The sound echoes.....fleetingly
The smile flows........freely

All with him in
They torture me like crows masquerading as doves and smiling at
Hmmm
Mmmm
Shhh
You know, this scene will continue till
I die
Tuned on, tuned off
The subject, though, may change-should.


Merlin Flower is an independent writer and artist.





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The Shatter of Innocence by Sharvani H S

The Shatter of Innocence by Sharvani H S


To my dear Papa, from your Munni,
Yesterday I was lost.
He said we weren't, but I know
Far from home was his home
so empty and peaceful, so nice
He was so nice: Just like you Papa
He laughed like you and walked like you.
But then... He hugged me
and wouldn't let go!
He hurt me, Papa.
I felt bad, but he seemed happy
Was he happy that he hurt me?
He carried me home in his arms
Just like you, Papa.
But why did he hurt me?
I asked Mama but she only cried
Do you know why he hurt me?




Sharvani H S is studying an engineering course. One of my short stories was published in The Reading Hour while some poems have appeared with many online literary journals such as Kritya and The Enchanting Verses etc.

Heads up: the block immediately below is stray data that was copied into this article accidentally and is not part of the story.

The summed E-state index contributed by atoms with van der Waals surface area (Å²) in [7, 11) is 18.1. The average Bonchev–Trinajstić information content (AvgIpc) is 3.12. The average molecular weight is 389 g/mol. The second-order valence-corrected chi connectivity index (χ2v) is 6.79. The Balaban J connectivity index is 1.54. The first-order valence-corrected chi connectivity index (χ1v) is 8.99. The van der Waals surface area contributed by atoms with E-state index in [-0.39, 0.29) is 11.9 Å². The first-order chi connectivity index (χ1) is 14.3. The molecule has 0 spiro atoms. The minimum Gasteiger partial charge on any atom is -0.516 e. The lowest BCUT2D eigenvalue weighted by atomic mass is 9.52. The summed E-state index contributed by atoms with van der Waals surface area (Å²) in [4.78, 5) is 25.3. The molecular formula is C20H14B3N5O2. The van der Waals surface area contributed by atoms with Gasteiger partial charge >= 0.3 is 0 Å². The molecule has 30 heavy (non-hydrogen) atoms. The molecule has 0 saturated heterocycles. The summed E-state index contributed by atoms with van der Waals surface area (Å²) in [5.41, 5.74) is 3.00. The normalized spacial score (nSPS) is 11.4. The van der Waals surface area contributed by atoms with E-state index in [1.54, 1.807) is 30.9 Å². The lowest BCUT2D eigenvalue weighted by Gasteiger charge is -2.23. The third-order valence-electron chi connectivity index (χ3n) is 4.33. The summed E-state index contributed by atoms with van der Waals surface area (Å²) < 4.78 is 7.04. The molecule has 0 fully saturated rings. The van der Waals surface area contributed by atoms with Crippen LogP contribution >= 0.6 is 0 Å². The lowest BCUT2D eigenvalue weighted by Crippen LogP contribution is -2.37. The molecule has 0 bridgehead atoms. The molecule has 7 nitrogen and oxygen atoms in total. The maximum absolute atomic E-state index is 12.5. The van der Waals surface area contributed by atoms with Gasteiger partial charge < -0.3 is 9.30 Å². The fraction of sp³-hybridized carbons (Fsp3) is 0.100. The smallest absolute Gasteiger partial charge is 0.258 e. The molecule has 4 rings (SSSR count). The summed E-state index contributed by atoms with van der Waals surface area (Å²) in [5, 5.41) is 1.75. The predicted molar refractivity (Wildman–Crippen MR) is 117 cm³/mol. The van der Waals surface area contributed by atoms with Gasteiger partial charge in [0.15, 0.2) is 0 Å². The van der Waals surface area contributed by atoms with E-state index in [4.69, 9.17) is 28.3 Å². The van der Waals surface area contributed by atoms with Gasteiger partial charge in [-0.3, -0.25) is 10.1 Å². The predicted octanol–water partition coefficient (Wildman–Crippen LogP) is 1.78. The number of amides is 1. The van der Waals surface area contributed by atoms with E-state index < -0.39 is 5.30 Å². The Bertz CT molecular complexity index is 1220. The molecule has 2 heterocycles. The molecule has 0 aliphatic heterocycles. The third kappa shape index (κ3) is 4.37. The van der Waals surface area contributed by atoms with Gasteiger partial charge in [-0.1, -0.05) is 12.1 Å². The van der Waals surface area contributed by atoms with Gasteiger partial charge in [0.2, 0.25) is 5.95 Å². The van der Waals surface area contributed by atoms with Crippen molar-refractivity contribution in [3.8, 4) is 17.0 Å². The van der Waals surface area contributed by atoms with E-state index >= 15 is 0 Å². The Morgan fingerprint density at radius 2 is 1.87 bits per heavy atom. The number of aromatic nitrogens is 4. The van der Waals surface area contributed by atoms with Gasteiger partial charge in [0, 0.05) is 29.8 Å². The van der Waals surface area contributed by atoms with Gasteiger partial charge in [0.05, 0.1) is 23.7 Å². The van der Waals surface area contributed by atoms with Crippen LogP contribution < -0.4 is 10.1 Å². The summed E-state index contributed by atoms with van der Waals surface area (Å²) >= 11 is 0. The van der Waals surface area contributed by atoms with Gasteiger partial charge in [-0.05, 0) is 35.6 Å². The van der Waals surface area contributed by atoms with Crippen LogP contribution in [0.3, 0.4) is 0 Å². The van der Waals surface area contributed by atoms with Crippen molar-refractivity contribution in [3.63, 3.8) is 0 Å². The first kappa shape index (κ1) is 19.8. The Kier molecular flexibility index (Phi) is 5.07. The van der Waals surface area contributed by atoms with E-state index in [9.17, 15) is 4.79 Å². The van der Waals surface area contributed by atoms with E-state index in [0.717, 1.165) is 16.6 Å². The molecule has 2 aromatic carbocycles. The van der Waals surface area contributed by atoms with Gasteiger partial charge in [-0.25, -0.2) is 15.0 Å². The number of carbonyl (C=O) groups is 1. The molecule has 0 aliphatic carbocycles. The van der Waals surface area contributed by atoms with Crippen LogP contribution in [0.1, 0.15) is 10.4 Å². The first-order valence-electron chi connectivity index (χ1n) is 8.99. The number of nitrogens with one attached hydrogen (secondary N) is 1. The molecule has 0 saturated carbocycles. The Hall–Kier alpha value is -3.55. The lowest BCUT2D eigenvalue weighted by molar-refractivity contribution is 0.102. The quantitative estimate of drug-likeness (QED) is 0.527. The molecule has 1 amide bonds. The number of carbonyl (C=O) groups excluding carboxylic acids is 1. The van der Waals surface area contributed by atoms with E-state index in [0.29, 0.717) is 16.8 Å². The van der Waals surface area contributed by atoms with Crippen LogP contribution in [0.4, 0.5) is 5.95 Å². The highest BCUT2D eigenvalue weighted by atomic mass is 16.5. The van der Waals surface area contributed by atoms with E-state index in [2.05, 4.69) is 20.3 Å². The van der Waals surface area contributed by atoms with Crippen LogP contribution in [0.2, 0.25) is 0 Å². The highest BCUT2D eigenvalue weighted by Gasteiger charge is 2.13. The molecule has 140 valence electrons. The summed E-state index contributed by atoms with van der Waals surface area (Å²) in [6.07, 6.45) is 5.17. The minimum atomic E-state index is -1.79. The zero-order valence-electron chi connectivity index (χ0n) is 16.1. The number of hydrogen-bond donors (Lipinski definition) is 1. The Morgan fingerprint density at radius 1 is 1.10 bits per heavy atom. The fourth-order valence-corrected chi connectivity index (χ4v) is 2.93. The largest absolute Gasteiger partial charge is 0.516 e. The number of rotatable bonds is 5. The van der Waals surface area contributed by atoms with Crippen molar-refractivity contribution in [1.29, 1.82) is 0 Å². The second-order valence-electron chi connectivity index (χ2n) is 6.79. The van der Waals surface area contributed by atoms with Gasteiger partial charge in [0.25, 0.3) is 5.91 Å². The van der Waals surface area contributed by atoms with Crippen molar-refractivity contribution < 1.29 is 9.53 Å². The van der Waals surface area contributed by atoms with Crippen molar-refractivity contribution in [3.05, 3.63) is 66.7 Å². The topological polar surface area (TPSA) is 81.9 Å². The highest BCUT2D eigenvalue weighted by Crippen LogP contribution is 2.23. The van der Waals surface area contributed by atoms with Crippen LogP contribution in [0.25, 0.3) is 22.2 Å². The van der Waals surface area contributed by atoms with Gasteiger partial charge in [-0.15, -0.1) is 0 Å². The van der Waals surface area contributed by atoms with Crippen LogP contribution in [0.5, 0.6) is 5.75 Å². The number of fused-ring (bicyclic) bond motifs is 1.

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— journal that brings articulate writings for articulate readers.
CLRI is published online per month, in digital versions occasionally, and in print edition (planned to be quarterly), its print edition has ISSN 2250-3366.
Subscribe to our CLRI online edition. Our subscribers receive CLRI digital copies directly into their Inbox, get print copies free of cost whenever they come out during the subscription period, and are waived off any reading fee towards our print editions.
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Poems by Tatjana Debeljacki

Poems by Tatjana Debeljacki

Too Late for the South

It seems that we're late.
There was no need to hurry.
The branch was thin and it shook all down to the trunk. The cars rushed
down under. The snow covered everything. All of a sudden, a turtle-dove
moved as if about to fly, and then it fell down under the wheels of a
limo.
The frozen male swayed on the branch

Kissing

Die of beauty
You devil’s Emperor,
From merciful sin
Kiss these May cherries
Green apples
Pollen lips.
You start kissing.
Kiss white merry buttocks
hips, navel, tip of the nose
palms that clasp
You start kissing.
Kiss closed eyes
Bitter tear
Child of dawn, women of night,
You start kissing.